Geotagging - adding latitude / longitude details to your photographs so that you can look at them on a map, on Google Earth, Maps, Flickr, etc. With some units and software you can even create Google Earth track files, so you can share you photographs and the path you walked while taking them. Brilliant.
Most cameras don't come with GPS receivers built in, so you'll need an extra piece of hardware (that you carry around), and usually some associated software to "merge" the GPS data with your photos.
I've tested and used a few different units, so I thought I'd gather them together onto one easily accessible page, so here they are!
Another great photo geo-tagger from Qstarz.
Navin Minihomer GPS Position Finder Review.
A great little device that's small enough to clip to your key-chain, will point you in the right direction home, and with extra software act as a Geotagger.
Columbus V-900 GPS Photo Geotagger Video Review.
Mac and PC compatible, with a huge storage capacity, Bluetooth and a built in voice-recorder - what a device!
Comparison of the Amod AGL3080, The ATP Picture Tracker, and the Qstarz Platinum.
These three units are great examples of the different types of GPS Taggers / Trackers you can get - the Amod is a driver-less device, working on both Windows and Macs (Linux too with the right software), the ATP doesn't need a PC at all, and the Qstarz that has the most features, but you have to use the dedicated Windows software.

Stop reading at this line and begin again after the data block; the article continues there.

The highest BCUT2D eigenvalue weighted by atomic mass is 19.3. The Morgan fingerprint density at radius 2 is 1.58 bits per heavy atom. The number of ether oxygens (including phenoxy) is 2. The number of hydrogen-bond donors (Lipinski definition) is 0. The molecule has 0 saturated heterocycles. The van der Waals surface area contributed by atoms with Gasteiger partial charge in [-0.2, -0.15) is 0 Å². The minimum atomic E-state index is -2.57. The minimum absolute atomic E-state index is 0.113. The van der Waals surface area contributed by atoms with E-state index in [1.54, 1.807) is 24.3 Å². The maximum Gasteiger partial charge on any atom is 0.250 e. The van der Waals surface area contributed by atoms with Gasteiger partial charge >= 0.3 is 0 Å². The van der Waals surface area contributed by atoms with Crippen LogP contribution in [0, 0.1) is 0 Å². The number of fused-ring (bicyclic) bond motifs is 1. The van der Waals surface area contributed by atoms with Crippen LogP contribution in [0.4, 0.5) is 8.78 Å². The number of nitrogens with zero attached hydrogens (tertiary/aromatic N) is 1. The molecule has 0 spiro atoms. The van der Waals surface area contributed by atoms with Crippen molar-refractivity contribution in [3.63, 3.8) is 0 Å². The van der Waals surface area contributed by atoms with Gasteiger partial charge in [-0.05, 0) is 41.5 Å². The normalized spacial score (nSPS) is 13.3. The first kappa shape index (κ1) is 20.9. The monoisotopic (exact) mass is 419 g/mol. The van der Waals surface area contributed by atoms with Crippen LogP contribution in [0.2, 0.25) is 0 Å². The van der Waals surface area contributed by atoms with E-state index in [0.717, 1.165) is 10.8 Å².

Review of the Amod AGL3080 GPS Tracker and Photo Tagger. The Amod acts as a USB mass storage device, so it works on Windows and Mac.
You do need to use the supplied software to combine the captured GPS data and your photographs, but it's easy and fast.
Review of the Qstarz BT-Q1000P Platinum Photo Tagger. This little gadget can track your pictures, but it also can act as a GPS reciever for a Smart Phone / Pocket PC, turning it into a GPS Sat Nav with the right software.
The Qstarz can do the most things with your photos - not only does it tag your images, you can create Google Earth .kmz files - which are a record of your photos and the path you walked to take them. These .kmz files are then viewed in 3d, you can zoom around Google Earth and your pictures are there too!
ATP GPS Photofinder Review (On one of my other sites, will open in new Window).
The ATP offers a unique approach - it includes a GPS receiver, but also a SD card slot. Once you've taken your shots, put your memory card into the slot, and the unit automatically tags them, without the need for a PC!